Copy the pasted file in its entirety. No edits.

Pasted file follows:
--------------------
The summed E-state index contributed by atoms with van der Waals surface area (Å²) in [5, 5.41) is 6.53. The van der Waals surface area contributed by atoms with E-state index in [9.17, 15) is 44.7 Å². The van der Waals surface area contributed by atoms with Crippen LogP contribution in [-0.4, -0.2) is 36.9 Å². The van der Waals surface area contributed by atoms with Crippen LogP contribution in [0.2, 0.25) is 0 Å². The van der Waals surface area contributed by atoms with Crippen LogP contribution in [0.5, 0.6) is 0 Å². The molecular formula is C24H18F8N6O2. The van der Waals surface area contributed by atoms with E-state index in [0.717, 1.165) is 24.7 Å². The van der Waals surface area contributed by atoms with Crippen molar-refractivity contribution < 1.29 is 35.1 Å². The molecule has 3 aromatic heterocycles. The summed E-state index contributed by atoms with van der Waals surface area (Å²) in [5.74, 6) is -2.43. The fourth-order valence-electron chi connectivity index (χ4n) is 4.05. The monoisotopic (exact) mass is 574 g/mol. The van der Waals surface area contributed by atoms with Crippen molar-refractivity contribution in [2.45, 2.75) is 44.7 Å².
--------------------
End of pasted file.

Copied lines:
The summed E-state index contributed by atoms with van der Waals surface area (Å²) in [5, 5.41) is 6.53. The van der Waals surface area contributed by atoms with E-state index in [9.17, 15) is 44.7 Å². The van der Waals surface area contributed by atoms with Crippen LogP contribution in [-0.4, -0.2) is 36.9 Å². The van der Waals surface area contributed by atoms with Crippen LogP contribution in [0.2, 0.25) is 0 Å². The van der Waals surface area contributed by atoms with Crippen LogP contribution in [0.5, 0.6) is 0 Å². The molecular formula is C24H18F8N6O2. The van der Waals surface area contributed by atoms with E-state index in [0.717, 1.165) is 24.7 Å². The van der Waals surface area contributed by atoms with Crippen molar-refractivity contribution < 1.29 is 35.1 Å². The molecule has 3 aromatic heterocycles. The summed E-state index contributed by atoms with van der Waals surface area (Å²) in [5.74, 6) is -2.43. The fourth-order valence-electron chi connectivity index (χ4n) is 4.05. The monoisotopic (exact) mass is 574 g/mol. The van der Waals surface area contributed by atoms with Crippen molar-refractivity contribution in [2.45, 2.75) is 44.7 Å².